The Fresh Loaf

News & Information for Amateur Bakers and Artisan Bread Enthusiasts

Michel Suas' Pain Meunier - Advanced Bread and Pastry

holds99's picture
holds99

Michel Suas' Pain Meunier - Advanced Bread and Pastry

I'm slowly working my way through the bread section of Michel Suas' terrific book AB&P and found this interesting bread with an interesting history. 

Pain Meunier: (Miller's bread), the loaf has all of the components of wheat (white flour, whole wheat flour, wheat germ and cracked wheat) 

The following brief description of this bread, taken from Michel Suas book “Advanced Bread and Pastry”, appears at the beginning of his formula for pain meunier:

“To honor and thank their millers for delivering consistent flour, bakers of old created pain meunier, or Miller’s bread.  The formula was creatively designed to involve all the components of the kernel of wheat in the dough.  As a result, in addition to possessing great flavor, this bread also has exceptional nutritional value."

It's a great bread and fun to make.  I doubled Mr. Suas' "Test" formula and made 4 pounds of dough, divided the dough into three equal part and made three loaves.  I used 2 unlined willow German brotforms and 1 plastic (green) brotform.  The loaf proofed in the green plastic brotform, because of its shape, got a higher rise (photo no. 7, rear loaf) but doesn't have the character or markings that the other two loaves (front two) got from the unlined willow baskets.

I used a K.A. mixer to get the pate fermentee and grain roughly mixed with final dough .  Gave it a 20 minute rest, then did a final mix using the "slap and fold" method (Bertinet) then during bulk fermentation gave the dough 3 stretch and folds at 20 minute intervals.  Let it final proof for another 20 minutes (after the 3 stretch and folds), then divided, shaped and placed it into the brotforms.  It final proofed for 1 hour, then I scored it and into a preheated 450 deg. F. oven with a cup of boiling water into a cast iron skillet for a short blast of stream.  It baked for 30 minutes, turning the loaves midway in the baking cycle.  It's a great tasting bread with great texture (tender with a nutty flavor from the cracked grain) and nice crust.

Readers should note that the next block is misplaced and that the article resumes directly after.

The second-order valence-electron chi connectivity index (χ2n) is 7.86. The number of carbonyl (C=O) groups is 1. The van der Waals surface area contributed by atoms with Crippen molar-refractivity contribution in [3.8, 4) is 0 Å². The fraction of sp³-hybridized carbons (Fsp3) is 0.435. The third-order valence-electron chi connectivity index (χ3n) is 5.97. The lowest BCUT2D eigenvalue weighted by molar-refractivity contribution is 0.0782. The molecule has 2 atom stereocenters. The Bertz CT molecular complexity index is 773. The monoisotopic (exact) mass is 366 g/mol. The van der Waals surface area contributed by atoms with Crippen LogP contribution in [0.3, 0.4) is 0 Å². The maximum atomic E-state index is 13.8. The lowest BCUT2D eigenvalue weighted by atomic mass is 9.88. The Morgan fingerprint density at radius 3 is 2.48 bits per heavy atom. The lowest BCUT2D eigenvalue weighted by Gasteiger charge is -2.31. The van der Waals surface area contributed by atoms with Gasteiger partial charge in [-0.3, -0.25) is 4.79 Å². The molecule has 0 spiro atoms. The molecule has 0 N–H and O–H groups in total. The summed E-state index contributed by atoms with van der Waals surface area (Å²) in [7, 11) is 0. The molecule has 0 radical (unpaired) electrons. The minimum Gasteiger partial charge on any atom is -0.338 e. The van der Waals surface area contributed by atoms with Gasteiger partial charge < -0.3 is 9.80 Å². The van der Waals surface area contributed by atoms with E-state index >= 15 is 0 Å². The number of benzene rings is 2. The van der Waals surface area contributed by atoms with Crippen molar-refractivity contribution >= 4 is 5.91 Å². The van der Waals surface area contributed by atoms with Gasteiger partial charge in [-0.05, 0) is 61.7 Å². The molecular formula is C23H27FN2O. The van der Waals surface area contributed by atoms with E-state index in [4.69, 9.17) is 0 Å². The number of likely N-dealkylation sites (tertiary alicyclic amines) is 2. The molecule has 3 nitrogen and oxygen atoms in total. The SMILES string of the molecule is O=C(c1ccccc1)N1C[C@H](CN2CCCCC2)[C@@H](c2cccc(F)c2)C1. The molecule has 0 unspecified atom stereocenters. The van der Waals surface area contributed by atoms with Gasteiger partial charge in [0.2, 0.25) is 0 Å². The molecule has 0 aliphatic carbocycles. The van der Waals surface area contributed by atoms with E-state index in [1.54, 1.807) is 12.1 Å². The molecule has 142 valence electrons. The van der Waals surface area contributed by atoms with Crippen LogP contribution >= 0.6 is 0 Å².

Michel Suas' Pain Meunier - Advanced Bread and Pastry

Michel Suas' Pain Meunier - Advanced Bread and Pastry 

Comments

Kuret's picture
Kuret

Great loaves, seems like breads from ABAP always turns out good, I have made the pain au lait with great result as well as francese, sourdough rye, sourdough ww etc.

I think that much caution has been taken to make the formulas fool proof, when you are working in a bakery pulling out hundreds of loaves everyday there is no room for formulas that are less than fool proof..

 Great job, I whould be proud of myself!

holds99's picture
holds99

Really appreciate your kind words.  I too really like all the recipes that I have made from AB&P so far.  It's a great book with an interesting and varied collection of formulas.  Incentally, I agree with you completely re: Mr. Suas having made the formulas foolproof, with professonal bakers in mind.

Howard

Paddyscake's picture
Paddyscake

Love the multi grain breads. You say cracked wheat... bulghur?  When you use Bertinet's method, how long do your slap and fold. 4-5 times..or 5 minutes? I'm never really sure how long I should go.

Betty

holds99's picture
holds99

Betty,

I thought I had all the ingredients I needed but discovered, at the last minute, I didn't have the cracked wheat that I thought I had in the freezer, so I substituted the same amount of K.A. mixed grain.  It worked fine.  However, I woke up this morning with such a guilt complex that I went out to Diane's Natural Foods and bought a bag of bulhhur cracked wheat for the next time I make it.  Now I have the genuine item for the next go at it.